The Prez heads back to the Rose Garden today to unveil details of his American Jobs Act. Ah, didn’t he do that last Thursday night during his speech before the joint session of Congress? Meh
Maybe Michelle Malkin can make some sense out of all of this.
Then again — maybe not.
Clearly, we need to create and sustain millions of jobs so that people can enter or in many cases these days reenter the job market.
I’m not sure that Stimulus Two will get us there. And it certainly wasn’t a confidence builder to read the NYT article Sunday, “Employers Say Jobs Plan Won’t Lead to Hiring Spur“:
The dismal state of the economy is the main reason many companies are reluctant to hire workers, and few executives are saying that President Obama’s jobs plan — while welcome — will change their minds any time soon.
That sentiment was echoed across numerous industries by executives in companies big and small on Friday, underscoring the challenge for the Obama administration as it tries to encourage hiring and perk up the moribund economy.
Saying all that, we need to do something to “jump start” the economy and create the demand for products and services that will allow private sector employers to hire. Here’s an interesting perspective from Robert J. Samuelson opining in WaPo, “Job Creation 101.”
And while the situation is bad today, we face even more problems in the years ahead if today’s young people don’t have the opportunity to enter the job market, even in seasonal or part-time positions.
Here’s an interesting article from USA Today, “Summer ends on sour note for jobless teens“:
Summer’s unofficial end closed out a dismal season for working teen-agers.
The unemployment rate for 16- to 19-year-olds ticked up to 25.4% in August from 25% the previous month, the Labor Department said last week. For black teens, unemployment leaped to 46.5% from 39.2% in July. The nation’s jobless rate was unchanged at 9.1%.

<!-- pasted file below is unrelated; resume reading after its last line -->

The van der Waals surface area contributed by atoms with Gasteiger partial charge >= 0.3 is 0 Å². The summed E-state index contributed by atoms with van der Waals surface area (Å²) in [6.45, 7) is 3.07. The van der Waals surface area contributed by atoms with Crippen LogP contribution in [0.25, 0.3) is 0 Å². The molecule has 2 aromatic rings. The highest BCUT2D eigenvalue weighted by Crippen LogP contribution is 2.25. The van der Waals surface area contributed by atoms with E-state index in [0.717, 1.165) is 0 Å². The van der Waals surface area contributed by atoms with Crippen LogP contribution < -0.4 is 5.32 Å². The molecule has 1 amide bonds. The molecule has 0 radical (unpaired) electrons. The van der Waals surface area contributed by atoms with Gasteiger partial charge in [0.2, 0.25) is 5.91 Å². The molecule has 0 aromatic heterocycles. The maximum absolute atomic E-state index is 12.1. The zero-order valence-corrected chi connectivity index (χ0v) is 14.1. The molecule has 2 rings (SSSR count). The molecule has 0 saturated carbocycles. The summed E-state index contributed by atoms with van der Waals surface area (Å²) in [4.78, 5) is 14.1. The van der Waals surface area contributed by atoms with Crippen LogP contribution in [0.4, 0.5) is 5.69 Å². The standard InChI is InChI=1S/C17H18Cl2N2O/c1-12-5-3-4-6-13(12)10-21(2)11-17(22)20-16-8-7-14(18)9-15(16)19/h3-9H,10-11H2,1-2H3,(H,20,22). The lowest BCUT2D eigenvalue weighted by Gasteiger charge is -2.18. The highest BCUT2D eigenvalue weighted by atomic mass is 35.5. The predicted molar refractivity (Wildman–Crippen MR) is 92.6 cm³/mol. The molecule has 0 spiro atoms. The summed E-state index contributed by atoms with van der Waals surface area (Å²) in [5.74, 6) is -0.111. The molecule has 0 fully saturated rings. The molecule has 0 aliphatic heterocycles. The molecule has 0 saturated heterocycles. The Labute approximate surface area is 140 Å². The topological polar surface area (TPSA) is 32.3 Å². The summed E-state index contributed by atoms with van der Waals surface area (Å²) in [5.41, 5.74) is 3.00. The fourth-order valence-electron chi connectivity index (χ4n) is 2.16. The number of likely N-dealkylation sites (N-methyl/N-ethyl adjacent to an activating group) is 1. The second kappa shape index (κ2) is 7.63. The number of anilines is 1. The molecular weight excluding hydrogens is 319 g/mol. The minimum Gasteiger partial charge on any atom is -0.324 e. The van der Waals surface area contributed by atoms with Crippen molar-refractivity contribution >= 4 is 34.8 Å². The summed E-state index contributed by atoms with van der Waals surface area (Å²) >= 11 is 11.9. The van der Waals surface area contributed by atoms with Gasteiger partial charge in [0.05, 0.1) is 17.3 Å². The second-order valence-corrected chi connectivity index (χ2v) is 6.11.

Equally disconcerting: the jobless rate for teens of all races has hovered around 25% all summer each of the past three years, marking the worst such stretch on records back to 1948.
Summer teenage unemployment averaged 13% in 2000 and 15.8% as recently as 2007.
The prolonged slump has serious implications for America’s future adult workers. Summer jobs are critical for teaching youths “soft skills,” such as how to deal with customers and managers, says Michael Saltsman, research fellow at the Employment Policies Institute.
A 1995 study by the National Bureau of Economic Research found high school seniors who worked 20 hours a week can expect to earn 21% more in annual salary and 11% higher hourly wages six to nine years later.
Yet just 29.6% of all teens worked this summer, tying last year’s all time low. In 2000, more than half of teens worked.
Gotta get people working.